Monday, December 03, 2007

The Blue Lamp

The TV spin-off is a curious beast. It has evolved from successful films (‘The Odd Couple’, ‘M*A*S*H’), unsuccessful films (‘Buffy the Vampire Slayer’) and frankly indifferent films (‘Stargate’).

‘The Blue Lamp’ (1950) has to be one of the strangest examples. Its spin-off, ‘Dixon of Dock Green’, features a protagonist who dies halfway through the original movie.
Ostensibly, ‘The Blue Lamp’ is about a young idealistic recruit to the police force, Andy Mitchell (Jimmy Hanley), and the ersatz father-son relationship between him and his mentor, George Dixon (Jack Warner). When Dixon is gunned down, his protégé learns some hard lessons about life and death.

As such, it’s a schizophrenic viewing experience. The rose-tinted protrayal of friendly bobbies on the beat (they rehearse a male voice choir when they’re not busy keeping the streets safe) sits cheek by jowl with the snivelling nastiness of its villain, Tom Riley (Bogarde). In an early scene, Riley terrorizes his girlfriend, Diana (Peggy Evans), by waving a gun at her; later, concerned that she might rat him out, he attempts to strangle her.

The script, by former copper T.E.B. Clarke, opens on Diana, a teenage runaway; a screed of voice-over exposition inform us she is one of many dissolute young people, losing her way in post-war England, the social climate breeding a new kind of criminal: the juvenile delinquent. John Boulting’s Graham Greene adaptation ‘Brighton Rock’, starring Richard Attenborough as straight-razor wielding delinquent Pinkie, was released three years earlier and covers similar territory. (It’s worth noting that, when the films were made, Bogarde and Attenborough were 29 and 24 respectively – older than the teenage demographic to which the expression ‘juvenile delinquent’ broadly refers.)

Riley commits two robberies during the course of the film - at a jewellers and a cinema respectively - coshing a police constable as he scarpers from the former; and bludgeoning a doorman at the latter, for no other reason than the poor fellow’s presence in the wrong place at the wrong time.

Having relieved the picture palace of its box office takings, Riley encounters the granite-faced - and unarmed - Dixon. The scene that follows is a classic by anybody’s standards, shocking to audiences of the time and still powerful today.

Riley, polo-neck sweater pulled up to obscure his face, eyes bulging with fear, faces up to Dixon.

Riley: Get back.

Dixon: Drop that and don’t be a fool. Drop it, I say.

Riley: I’ll drop you! [Dixon advances] Get back. This thing works! Get back!

Two shots ring out and Dixon falls.

Immediately establishing himself as the most hissable villain of 1950, Bogarde proves himself the best thing in the film by a mile. His acting is naturalistic and effectively nuanced. While Warner and Hanley give one-note performances (and Evans is just plain histrionic), Bogarde gets under Riley’s skin. As the actor himself noted:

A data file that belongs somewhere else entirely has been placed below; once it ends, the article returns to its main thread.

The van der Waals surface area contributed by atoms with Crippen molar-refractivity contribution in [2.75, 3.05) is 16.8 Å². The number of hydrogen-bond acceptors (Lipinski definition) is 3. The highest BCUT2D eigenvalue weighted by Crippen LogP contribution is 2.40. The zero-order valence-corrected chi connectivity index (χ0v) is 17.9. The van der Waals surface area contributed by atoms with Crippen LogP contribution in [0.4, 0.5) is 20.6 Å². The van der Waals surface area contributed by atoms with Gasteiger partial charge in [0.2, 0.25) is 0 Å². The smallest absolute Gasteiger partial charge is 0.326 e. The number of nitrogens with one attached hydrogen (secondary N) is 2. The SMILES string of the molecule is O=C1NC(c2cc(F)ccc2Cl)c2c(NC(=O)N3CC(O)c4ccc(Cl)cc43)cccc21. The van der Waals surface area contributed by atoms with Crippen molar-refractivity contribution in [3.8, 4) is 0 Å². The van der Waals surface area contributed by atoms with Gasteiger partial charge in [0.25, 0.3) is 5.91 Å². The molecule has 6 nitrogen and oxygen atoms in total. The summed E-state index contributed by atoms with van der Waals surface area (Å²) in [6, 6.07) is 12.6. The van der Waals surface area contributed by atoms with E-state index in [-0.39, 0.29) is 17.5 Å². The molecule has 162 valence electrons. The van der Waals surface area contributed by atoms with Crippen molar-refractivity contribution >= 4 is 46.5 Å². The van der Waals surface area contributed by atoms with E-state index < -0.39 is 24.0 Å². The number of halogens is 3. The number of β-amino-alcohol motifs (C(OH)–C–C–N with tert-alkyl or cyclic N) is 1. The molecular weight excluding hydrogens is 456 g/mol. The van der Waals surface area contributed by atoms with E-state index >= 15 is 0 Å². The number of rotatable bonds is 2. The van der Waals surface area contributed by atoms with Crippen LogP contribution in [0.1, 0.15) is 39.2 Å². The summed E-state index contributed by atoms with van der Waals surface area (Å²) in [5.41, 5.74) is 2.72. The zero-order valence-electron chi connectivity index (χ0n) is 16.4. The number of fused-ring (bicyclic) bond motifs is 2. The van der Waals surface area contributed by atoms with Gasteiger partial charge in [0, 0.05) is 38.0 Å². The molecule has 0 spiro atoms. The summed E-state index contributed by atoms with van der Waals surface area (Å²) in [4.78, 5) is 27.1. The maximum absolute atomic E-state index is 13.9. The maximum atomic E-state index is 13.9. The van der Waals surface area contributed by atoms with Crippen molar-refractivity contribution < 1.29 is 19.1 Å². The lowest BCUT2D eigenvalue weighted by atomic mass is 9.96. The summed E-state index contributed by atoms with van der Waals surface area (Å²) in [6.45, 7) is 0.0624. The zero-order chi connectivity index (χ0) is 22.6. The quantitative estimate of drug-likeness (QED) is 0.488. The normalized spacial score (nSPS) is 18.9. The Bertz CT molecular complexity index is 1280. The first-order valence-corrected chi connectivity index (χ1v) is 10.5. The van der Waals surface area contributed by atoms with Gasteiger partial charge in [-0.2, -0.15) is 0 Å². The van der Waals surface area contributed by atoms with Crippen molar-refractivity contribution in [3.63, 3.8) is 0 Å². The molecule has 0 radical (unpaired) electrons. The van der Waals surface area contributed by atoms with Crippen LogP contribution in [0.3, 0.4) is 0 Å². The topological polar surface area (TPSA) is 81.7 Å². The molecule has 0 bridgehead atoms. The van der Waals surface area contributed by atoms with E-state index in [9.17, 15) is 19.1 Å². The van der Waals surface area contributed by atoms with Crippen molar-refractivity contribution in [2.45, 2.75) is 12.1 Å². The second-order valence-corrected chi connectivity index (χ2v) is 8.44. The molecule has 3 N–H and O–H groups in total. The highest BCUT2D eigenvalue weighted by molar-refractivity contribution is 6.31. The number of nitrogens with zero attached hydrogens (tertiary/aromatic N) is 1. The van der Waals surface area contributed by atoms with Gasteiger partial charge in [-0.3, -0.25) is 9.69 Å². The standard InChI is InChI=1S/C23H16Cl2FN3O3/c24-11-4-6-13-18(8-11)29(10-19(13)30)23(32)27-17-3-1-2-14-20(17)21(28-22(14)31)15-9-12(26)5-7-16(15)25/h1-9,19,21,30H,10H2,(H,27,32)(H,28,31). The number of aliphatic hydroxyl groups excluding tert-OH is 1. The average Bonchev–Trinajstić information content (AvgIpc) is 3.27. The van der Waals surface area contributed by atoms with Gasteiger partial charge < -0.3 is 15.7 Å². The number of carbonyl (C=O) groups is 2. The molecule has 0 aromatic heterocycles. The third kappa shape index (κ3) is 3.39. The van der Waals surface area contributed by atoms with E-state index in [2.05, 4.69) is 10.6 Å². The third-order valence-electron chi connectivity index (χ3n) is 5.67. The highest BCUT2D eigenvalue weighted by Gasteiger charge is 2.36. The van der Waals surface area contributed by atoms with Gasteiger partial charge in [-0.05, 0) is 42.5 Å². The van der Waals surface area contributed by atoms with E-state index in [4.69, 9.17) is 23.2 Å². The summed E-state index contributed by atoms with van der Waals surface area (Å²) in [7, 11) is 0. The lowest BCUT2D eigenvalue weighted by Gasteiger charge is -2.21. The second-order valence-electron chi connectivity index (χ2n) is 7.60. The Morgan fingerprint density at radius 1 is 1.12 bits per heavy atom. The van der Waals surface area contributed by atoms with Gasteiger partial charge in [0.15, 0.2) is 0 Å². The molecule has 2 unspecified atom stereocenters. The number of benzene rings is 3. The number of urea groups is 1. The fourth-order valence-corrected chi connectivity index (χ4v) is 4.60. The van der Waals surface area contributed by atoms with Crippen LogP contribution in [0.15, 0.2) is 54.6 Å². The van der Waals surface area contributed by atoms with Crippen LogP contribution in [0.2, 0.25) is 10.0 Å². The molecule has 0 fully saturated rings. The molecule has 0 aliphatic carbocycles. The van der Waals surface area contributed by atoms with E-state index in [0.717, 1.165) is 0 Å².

It was the first time I came near to giving a cinema performance of in any kind of depth: I think it had some light and shade, whereas the work which had gone before was cardboard and one dimensional … It had never, of course, occurred to me before … but the people I played had minds, of some sort of another, and I became completely absorbed in trying to find those minds and offer them up to the camera. - Dirk Bogarde, ‘Snakes and Ladders’, chapter 6.

The second half of ‘The Blue Lamp’ deals with the aftermath of Dixon’s death following a period of hospitalisation. A poster in the squad room announces that the male voice choir concert is cancelled. Riley’s pistol is recovered from a bomb site*. CID – led by Bernard Lee (later to find fame as M in the Bond films) – gets involved. Riley is tracked down to the White City dog-tracks. A sergeant bursts into the canteen and calls for all available men; “Aw, come on, sarge,” someone protests, “we’ve only just got in.” The sergeant dismisses his protestation, saying “They’re onto the bastard that shot George Dixon” (the first time this particular expletive had been used in a mainstream British film). Mitchell, grim-faced, leads a team of officers; they move remorselessly in on Riley.

In these closing scenes, you get the sense that this is more in line with T.E.B. Clarke’s sensibilities than the earlier jocularity, chummily avuncular bobbies and ubiquitous cups of tea. However, British audiences in the 1950s just weren’t ready for the real deal – as evidenced by the unflagging popularity (and ubiquitous cups of tea) of ‘Dixon of Dock Green’, which ran for over 400 episodes between 1955 and 1976. Amazingly, the show was in its last year when ‘The Sweeney’ exploded across the small screen and completely revolutionised the portrayal of the police force. Dixon would have turned in his grave at the exploits of Jack Regan and co … but I reckon Riley would still have pulled his gun and chanced it.

*My friend and fellow blogger Mike, of Troubled Diva fame, recalls his mother’s brush with movie stardom as one of the little girls in this scene in a wonderfully entertaining post.

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